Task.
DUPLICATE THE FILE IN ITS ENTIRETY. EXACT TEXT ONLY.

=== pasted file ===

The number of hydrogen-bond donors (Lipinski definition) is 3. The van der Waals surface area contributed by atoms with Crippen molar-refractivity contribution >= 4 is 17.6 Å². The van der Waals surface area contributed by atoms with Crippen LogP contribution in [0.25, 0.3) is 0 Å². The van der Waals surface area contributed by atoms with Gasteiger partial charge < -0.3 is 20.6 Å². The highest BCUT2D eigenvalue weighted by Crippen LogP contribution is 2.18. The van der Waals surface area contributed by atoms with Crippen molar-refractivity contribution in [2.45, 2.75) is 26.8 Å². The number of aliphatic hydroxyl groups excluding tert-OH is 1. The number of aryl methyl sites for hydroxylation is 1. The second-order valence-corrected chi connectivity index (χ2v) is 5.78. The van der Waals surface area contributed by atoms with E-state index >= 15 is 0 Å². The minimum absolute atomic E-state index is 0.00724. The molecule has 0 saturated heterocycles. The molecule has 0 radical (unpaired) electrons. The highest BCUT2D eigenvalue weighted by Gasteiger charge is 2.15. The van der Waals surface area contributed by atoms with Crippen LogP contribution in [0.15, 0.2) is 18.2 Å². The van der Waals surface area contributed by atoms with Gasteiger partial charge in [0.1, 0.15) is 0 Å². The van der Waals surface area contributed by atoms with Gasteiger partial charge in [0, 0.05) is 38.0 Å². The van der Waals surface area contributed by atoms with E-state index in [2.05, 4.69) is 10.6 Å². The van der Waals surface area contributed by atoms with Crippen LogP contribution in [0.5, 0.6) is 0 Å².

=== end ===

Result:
The number of hydrogen-bond donors (Lipinski definition) is 3. The van der Waals surface area contributed by atoms with Crippen molar-refractivity contribution >= 4 is 17.6 Å². The van der Waals surface area contributed by atoms with Crippen LogP contribution in [0.25, 0.3) is 0 Å². The van der Waals surface area contributed by atoms with Gasteiger partial charge < -0.3 is 20.6 Å². The highest BCUT2D eigenvalue weighted by Crippen LogP contribution is 2.18. The van der Waals surface area contributed by atoms with Crippen molar-refractivity contribution in [2.45, 2.75) is 26.8 Å². The number of aliphatic hydroxyl groups excluding tert-OH is 1. The number of aryl methyl sites for hydroxylation is 1. The second-order valence-corrected chi connectivity index (χ2v) is 5.78. The van der Waals surface area contributed by atoms with E-state index >= 15 is 0 Å². The minimum absolute atomic E-state index is 0.00724. The molecule has 0 saturated heterocycles. The molecule has 0 radical (unpaired) electrons. The highest BCUT2D eigenvalue weighted by Gasteiger charge is 2.15. The van der Waals surface area contributed by atoms with Crippen LogP contribution in [0.15, 0.2) is 18.2 Å². The van der Waals surface area contributed by atoms with Gasteiger partial charge in [0.1, 0.15) is 0 Å². The van der Waals surface area contributed by atoms with Gasteiger partial charge in [0, 0.05) is 38.0 Å². The van der Waals surface area contributed by atoms with E-state index in [2.05, 4.69) is 10.6 Å². The van der Waals surface area contributed by atoms with Crippen LogP contribution in [0.5, 0.6) is 0 Å².